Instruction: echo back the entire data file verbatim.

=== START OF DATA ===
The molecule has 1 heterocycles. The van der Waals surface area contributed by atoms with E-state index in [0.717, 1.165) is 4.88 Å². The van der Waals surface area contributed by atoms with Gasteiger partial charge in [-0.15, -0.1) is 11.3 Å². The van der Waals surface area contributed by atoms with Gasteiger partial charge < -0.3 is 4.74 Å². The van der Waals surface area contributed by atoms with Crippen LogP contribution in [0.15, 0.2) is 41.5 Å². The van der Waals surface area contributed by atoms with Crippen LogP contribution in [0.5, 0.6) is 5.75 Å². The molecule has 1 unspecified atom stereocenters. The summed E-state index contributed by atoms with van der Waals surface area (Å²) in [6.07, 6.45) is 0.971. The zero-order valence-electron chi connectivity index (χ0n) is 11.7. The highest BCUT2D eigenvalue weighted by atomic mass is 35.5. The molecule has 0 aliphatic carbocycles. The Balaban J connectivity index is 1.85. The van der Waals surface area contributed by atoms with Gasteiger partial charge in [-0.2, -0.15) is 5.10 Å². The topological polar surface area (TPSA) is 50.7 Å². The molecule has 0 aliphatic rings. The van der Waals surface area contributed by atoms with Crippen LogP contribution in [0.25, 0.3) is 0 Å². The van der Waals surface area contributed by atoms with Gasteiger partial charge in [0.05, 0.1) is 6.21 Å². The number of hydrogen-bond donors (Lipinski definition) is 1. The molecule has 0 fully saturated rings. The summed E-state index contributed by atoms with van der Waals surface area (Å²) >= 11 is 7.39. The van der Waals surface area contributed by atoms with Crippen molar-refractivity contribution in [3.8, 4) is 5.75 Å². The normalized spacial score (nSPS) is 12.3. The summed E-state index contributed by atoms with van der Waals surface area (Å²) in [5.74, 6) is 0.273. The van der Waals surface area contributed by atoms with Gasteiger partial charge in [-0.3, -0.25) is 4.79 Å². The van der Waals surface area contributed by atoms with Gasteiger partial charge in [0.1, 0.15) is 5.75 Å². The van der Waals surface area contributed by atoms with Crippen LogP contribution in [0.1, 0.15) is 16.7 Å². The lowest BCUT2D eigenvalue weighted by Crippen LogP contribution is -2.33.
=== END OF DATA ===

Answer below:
The molecule has 1 heterocycles. The van der Waals surface area contributed by atoms with E-state index in [0.717, 1.165) is 4.88 Å². The van der Waals surface area contributed by atoms with Gasteiger partial charge in [-0.15, -0.1) is 11.3 Å². The van der Waals surface area contributed by atoms with Gasteiger partial charge < -0.3 is 4.74 Å². The van der Waals surface area contributed by atoms with Crippen LogP contribution in [0.15, 0.2) is 41.5 Å². The van der Waals surface area contributed by atoms with Crippen LogP contribution in [0.5, 0.6) is 5.75 Å². The molecule has 1 unspecified atom stereocenters. The summed E-state index contributed by atoms with van der Waals surface area (Å²) in [6.07, 6.45) is 0.971. The zero-order valence-electron chi connectivity index (χ0n) is 11.7. The highest BCUT2D eigenvalue weighted by atomic mass is 35.5. The molecule has 0 aliphatic carbocycles. The Balaban J connectivity index is 1.85. The van der Waals surface area contributed by atoms with Gasteiger partial charge in [-0.2, -0.15) is 5.10 Å². The topological polar surface area (TPSA) is 50.7 Å². The molecule has 0 aliphatic rings. The van der Waals surface area contributed by atoms with Crippen LogP contribution in [0.25, 0.3) is 0 Å². The van der Waals surface area contributed by atoms with Gasteiger partial charge in [0.05, 0.1) is 6.21 Å². The number of hydrogen-bond donors (Lipinski definition) is 1. The molecule has 0 fully saturated rings. The summed E-state index contributed by atoms with van der Waals surface area (Å²) >= 11 is 7.39. The van der Waals surface area contributed by atoms with Crippen molar-refractivity contribution in [3.8, 4) is 5.75 Å². The normalized spacial score (nSPS) is 12.3. The summed E-state index contributed by atoms with van der Waals surface area (Å²) in [5.74, 6) is 0.273. The van der Waals surface area contributed by atoms with Gasteiger partial charge in [-0.3, -0.25) is 4.79 Å². The van der Waals surface area contributed by atoms with Gasteiger partial charge in [0.1, 0.15) is 5.75 Å². The van der Waals surface area contributed by atoms with Crippen LogP contribution in [0.1, 0.15) is 16.7 Å². The lowest BCUT2D eigenvalue weighted by Crippen LogP contribution is -2.33.